Hemophilia B Workup

Updated: Aug 23, 2022
  • Author: Robert A Zaiden, MD; Chief Editor: Srikanth Nagalla, MD, MS, FACP  more...
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Approach Considerations

Laboratory studies for suspected hemophilia B include a complete blood cell count, coagulation studies, and a factor IX (FIX) assay. Never delay indicated coagulation correction pending diagnostic testing.

On the hemoglobin/hematocrit, expect normal or low values. Expect a normal platelet count. On coagulation studies, the bleeding time and prothrombin time (which assesses the extrinsic coagulation pathway) are normal.

Usually, the activated partial thromboplastin time (aPTT) is prolonged; however, a normal aPTT does not exclude mild or even moderate hemophilia because of the relative insensitivity of the test. The aPTT is significantly prolonged in severe hemophilia.

For FIX assays, levels are compared with a normal pooled-plasma standard, which is designated as having 100% activity or the equivalent of FIX U/mL. Normal values are 50-150%. Values in hemophilia are as follows:

  • Mild - Greater than 5%

  • Moderate - 1-5%

  • Severe - Less than 1%

Spontaneous bleeding complications are severe in individuals with undetectable activity (< 0.01 U/mL), moderate in individuals with activity (2-5% normal), and mild in individuals with factor levels greater than 5%.

Usually, von Willebrand factor (vWF) levels are also measured. The combination of low FVIII and low vWF may indicate vWF deficiency as the primary diagnosis.

Because FIX is a large molecule that does not cross the placenta, the diagnosis can be made at birth with quantitative assay of coagulation factors in the cord blood. However, early diagnosis of FIX deficiency is complicated by the physiologic reduction of vitamin K–dependent factors in young infants. In term and healthy premature neonates, FIX values are low (20-50% of the normal level), due to hepatic immaturity. levels rise to normal after 6 months of age. FVIII levels are normal during that period of life.

In patients with an established diagnosis of hemophilia B, laboratory evaluations include periodic screening for the presence of FIX inhibitor and screening for transfusion-related or transmissible diseases such as hepatitis and HIV. This may be less important in populations who receive only recombinant product.[#WorkupImagingStudies]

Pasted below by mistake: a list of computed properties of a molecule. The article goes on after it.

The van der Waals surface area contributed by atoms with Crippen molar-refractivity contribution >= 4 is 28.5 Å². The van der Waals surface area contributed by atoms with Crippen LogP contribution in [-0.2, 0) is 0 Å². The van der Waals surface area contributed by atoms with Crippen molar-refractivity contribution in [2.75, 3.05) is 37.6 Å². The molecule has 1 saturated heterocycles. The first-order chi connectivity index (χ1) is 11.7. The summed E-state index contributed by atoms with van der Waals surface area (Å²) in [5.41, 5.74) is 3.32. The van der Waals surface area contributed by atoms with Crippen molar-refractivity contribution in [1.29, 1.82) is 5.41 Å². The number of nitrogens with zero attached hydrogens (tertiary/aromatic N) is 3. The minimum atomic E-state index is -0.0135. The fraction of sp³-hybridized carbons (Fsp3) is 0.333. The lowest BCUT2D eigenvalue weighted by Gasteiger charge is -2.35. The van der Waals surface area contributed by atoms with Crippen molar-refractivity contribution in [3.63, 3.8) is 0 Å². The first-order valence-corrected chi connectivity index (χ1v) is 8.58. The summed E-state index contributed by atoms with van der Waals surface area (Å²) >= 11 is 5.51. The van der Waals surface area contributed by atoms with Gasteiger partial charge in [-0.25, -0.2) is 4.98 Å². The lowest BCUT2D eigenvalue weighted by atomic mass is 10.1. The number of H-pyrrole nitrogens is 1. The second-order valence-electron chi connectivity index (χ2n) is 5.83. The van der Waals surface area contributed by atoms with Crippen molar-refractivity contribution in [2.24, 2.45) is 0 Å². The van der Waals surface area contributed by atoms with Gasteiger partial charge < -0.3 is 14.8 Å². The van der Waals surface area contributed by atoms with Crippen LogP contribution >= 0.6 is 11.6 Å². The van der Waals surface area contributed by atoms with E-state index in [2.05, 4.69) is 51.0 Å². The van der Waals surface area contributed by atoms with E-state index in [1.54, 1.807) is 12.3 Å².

Imaging studies for acute bleeds

Early and aggressive imaging is indicated, even with low suspicion for hemorrhage, after coagulation therapy is initiated. Imaging choices are guided by clinical suspicion and anatomic location of involvement.

Head CT scans without contrast are used to assess for spontaneous or traumatic intracranial hemorrhage. Perform magnetic resonance imaging on the head and spinal column for further assessment of spontaneous or traumatic hemorrhage. MRI is also useful in the evaluation of the cartilage, synovium, and joint space.

Ultrasonography is useful in the evaluation of joints affected by acute or chronic effusions. This technique is not helpful for evaluating the bone or cartilage. Special studies such as angiography and nucleotide bleeding scan may be clinically indicated.


Testing for Inhibitors

Laboratory confirmation of a FIX inhibitor is clinically important when bleeding is not controlled after adequate amounts of factor concentrate are infused during a bleeding episode. For the assay, the aPTT measurement is repeated after incubating the patient's plasma with normal plasma at 37°C for 1-2 hours. If the prolonged aPTT is not corrected, the inhibitor concentration is titrated using the Bethesda method.

By convention, more than 0.6 Bethesda units (BU) is considered a positive result for an inhibitor. Less than 5 BU is considered a low titer of inhibitor, and more than 10 BU is a high titer. The distinction is clinically significant, as patients with low-titer inhibitors may respond to higher doses of FVIII concentrate.


Carrier Testing and Fetal Testing

FIX level is often normal in FIX carriers. When the specific FIX gene mutation is known, direct genetic testing provides accurate results. Linkage analysis by restriction fragment length polymorphism (RFLP) in multiple family members can be used. Direct mutation analysis is available in several laboratories for unknown FIX mutations.

For fetal testing, if the mutation is known, then RFLP can be performed on chorionic villous or amniocentesis samples. If the mutation is not known, gene sequencing can be performed.



Radiography for joint assessment is of limited value in acute hemarthrosis. Evidence of chronic degenerative joint disease may be visible on radiographs in patients who are untreated or inadequately treated or in those with recurrent joint hemorrhages. In these patients, radiographs may show synovial hypertrophy, hemosiderin deposition, fibrosis, and damage to cartilage that progresses with subchondral bone cyst formation. Hemophilic arthropathy evolves through 5 stages, starting as an intra-articular and periarticular edema due to acute hemorrhage and progressing to advanced erosion of the cartilage with loss of the joint space, joint fusion, and fibrosis of the joint capsules. [6] For discussion of the 5-stage Arnold-Hilgartner classification of hemophilic arthropathy, see Imaging in Musculoskeletal Complications of Hemophilia